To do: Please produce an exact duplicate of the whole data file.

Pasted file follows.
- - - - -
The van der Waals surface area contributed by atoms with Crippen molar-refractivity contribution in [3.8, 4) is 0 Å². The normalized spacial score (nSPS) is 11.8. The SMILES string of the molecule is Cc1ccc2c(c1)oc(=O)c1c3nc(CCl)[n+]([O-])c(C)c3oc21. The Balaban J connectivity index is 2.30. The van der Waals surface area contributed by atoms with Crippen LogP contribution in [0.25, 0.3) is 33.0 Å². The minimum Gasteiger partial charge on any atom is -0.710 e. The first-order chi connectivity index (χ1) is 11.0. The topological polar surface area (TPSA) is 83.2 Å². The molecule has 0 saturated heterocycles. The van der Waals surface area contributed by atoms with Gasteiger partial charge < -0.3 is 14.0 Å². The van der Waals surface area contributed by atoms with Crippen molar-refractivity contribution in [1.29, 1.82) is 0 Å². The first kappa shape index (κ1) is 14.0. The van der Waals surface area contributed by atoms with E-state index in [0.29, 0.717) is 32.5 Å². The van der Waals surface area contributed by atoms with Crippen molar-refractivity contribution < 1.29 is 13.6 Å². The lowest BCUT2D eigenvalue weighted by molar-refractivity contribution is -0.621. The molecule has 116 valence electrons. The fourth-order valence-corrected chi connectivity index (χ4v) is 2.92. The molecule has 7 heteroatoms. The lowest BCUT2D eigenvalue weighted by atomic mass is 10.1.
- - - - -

The van der Waals surface area contributed by atoms with Crippen molar-refractivity contribution in [3.8, 4) is 0 Å². The normalized spacial score (nSPS) is 11.8. The SMILES string of the molecule is Cc1ccc2c(c1)oc(=O)c1c3nc(CCl)[n+]([O-])c(C)c3oc21. The Balaban J connectivity index is 2.30. The van der Waals surface area contributed by atoms with Crippen LogP contribution in [0.25, 0.3) is 33.0 Å². The minimum Gasteiger partial charge on any atom is -0.710 e. The first-order chi connectivity index (χ1) is 11.0. The topological polar surface area (TPSA) is 83.2 Å². The molecule has 0 saturated heterocycles. The van der Waals surface area contributed by atoms with Gasteiger partial charge < -0.3 is 14.0 Å². The van der Waals surface area contributed by atoms with Crippen molar-refractivity contribution in [1.29, 1.82) is 0 Å². The first kappa shape index (κ1) is 14.0. The van der Waals surface area contributed by atoms with E-state index in [0.29, 0.717) is 32.5 Å². The van der Waals surface area contributed by atoms with Crippen molar-refractivity contribution < 1.29 is 13.6 Å². The lowest BCUT2D eigenvalue weighted by molar-refractivity contribution is -0.621. The molecule has 116 valence electrons. The fourth-order valence-corrected chi connectivity index (χ4v) is 2.92. The molecule has 7 heteroatoms. The lowest BCUT2D eigenvalue weighted by atomic mass is 10.1.